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How the world is reacting to Alexei Navalny's death


The news of Navalny's death came as a shock to many around the world. President Biden says he will hold Russia responsible for the death of the Kremlin critic. NPR's Michele Kelemen has more.

MICHELE KELEMEN, BYLINE: President Biden says Navalny was everything Russian President Vladimir Putin is not.


PRESIDENT JOE BIDEN: He was brave. He was principled. He was dedicated to building a Russia where the rule of law existed and where it applied to everybody. Navalny believed in that Russia, that Russia. He knew it was a cause worth fighting for and obviously even dying for.

KELEMEN: Navalny's wife, Yulia, was at a security conference in Munich when Russian prison authorities said her husband had died.


YULIA NAVALNAYA: (Speaking Russian).

KELEMEN: "I want Putin and all those who surround him to know that they will be held responsible for what they did to my country, my family and my husband," she said, urging the world to unite and fight what she called this evil. The U.N. secretary-general is calling for a credible investigation. And the U.N.'s human rights office says Russia should stop persecuting its critics. One human rights activist in exile, Natalia Arno, says she will have a hard time speaking about Navalny in past tense.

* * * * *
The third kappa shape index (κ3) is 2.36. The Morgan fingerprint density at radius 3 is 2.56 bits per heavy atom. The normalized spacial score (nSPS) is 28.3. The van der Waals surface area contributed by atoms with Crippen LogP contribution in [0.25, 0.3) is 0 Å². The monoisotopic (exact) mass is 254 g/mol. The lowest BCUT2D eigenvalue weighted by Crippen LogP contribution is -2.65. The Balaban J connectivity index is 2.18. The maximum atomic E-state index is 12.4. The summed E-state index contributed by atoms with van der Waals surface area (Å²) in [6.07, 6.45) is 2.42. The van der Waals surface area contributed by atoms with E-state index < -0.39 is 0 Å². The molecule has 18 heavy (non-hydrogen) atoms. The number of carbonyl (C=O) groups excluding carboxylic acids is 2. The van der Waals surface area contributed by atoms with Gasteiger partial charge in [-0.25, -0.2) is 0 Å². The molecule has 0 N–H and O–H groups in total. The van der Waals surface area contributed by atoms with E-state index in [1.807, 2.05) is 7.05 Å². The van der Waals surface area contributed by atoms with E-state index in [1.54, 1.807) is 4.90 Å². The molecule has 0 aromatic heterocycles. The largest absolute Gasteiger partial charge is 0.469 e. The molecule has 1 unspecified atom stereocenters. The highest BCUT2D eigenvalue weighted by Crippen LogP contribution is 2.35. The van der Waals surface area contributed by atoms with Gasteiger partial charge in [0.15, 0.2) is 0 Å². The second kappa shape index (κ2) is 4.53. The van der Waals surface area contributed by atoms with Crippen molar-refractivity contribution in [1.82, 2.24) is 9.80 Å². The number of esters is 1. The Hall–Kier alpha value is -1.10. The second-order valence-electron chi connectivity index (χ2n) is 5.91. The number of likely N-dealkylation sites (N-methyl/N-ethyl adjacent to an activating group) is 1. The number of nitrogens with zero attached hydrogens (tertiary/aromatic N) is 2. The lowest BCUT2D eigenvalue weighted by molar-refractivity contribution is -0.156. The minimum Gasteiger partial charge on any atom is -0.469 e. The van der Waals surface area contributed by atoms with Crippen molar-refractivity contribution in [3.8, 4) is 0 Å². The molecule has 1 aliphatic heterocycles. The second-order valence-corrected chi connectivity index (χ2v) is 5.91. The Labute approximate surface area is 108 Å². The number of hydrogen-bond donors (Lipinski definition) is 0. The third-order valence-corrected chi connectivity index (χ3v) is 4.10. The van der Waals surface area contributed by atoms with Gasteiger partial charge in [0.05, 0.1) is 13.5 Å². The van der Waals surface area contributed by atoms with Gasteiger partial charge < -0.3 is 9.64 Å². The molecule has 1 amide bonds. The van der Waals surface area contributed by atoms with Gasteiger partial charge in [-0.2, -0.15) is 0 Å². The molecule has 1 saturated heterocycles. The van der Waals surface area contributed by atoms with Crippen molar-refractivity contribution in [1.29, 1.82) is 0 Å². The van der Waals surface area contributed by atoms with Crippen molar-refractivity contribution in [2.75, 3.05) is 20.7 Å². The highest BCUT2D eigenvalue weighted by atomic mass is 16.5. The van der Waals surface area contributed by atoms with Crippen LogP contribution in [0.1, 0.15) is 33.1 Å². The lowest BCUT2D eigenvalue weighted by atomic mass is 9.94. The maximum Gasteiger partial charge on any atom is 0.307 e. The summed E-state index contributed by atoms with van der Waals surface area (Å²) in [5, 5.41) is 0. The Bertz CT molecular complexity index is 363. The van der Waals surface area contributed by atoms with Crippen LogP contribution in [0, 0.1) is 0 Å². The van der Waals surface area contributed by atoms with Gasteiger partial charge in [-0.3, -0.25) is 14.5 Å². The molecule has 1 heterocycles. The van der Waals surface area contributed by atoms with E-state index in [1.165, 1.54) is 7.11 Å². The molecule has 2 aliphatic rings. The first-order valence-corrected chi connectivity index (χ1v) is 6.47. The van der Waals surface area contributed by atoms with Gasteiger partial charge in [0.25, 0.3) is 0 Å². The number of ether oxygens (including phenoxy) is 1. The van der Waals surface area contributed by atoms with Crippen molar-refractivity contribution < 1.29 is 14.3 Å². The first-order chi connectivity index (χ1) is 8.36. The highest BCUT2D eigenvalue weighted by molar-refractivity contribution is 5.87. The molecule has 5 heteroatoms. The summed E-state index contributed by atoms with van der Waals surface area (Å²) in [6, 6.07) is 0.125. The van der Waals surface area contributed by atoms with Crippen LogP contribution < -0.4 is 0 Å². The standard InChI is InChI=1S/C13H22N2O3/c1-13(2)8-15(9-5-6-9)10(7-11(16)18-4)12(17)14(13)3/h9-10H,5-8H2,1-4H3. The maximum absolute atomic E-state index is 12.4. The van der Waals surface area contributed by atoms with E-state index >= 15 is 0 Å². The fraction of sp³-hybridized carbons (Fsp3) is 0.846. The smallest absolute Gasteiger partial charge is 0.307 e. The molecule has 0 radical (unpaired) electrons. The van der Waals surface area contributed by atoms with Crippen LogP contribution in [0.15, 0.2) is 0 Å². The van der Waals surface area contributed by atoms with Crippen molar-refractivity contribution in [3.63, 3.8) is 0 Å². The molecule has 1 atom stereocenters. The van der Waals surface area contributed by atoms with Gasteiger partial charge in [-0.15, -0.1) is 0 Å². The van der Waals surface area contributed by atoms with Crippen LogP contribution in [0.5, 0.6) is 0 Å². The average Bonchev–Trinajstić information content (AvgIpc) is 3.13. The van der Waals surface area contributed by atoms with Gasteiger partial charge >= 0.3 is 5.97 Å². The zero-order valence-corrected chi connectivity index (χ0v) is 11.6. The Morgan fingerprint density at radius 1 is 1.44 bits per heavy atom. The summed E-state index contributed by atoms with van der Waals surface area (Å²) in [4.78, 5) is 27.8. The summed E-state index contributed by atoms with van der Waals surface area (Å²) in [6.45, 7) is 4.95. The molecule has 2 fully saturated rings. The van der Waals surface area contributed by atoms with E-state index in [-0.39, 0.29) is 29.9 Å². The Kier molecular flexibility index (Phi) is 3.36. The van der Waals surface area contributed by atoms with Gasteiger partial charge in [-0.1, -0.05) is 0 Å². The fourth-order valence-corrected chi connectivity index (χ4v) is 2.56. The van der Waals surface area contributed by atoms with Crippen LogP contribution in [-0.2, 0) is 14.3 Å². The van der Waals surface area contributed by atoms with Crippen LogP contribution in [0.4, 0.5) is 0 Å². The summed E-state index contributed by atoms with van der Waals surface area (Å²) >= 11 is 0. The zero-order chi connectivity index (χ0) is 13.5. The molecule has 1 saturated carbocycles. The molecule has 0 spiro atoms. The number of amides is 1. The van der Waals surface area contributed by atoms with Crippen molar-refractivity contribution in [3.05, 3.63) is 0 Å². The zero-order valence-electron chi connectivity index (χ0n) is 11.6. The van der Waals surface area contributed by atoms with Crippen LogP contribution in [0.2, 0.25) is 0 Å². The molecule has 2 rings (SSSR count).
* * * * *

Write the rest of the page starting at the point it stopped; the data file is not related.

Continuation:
NATALIA ARNO: He is a hero. He is a symbol of Russian resistance. Heroes don't die. Heroes motivate us to do more things.

KELEMEN: She was speaking at the U.S. Institute of Peace along with other Russian human rights activists, who point out that Navalny always said that his death would be a sign that his movement is strong and Putin's regime is afraid. Michele Kelemen, NPR News, the State Department. Transcript provided by NPR, Copyright NPR.

NPR transcripts are created on a rush deadline by an NPR contractor. This text may not be in its final form and may be updated or revised in the future. Accuracy and availability may vary. The authoritative record of NPR’s programming is the audio record.

Michele Kelemen has been with NPR for two decades, starting as NPR's Moscow bureau chief and now covering the State Department and Washington's diplomatic corps. Her reports can be heard on all NPR News programs, including Morning Edition and All Things Considered.

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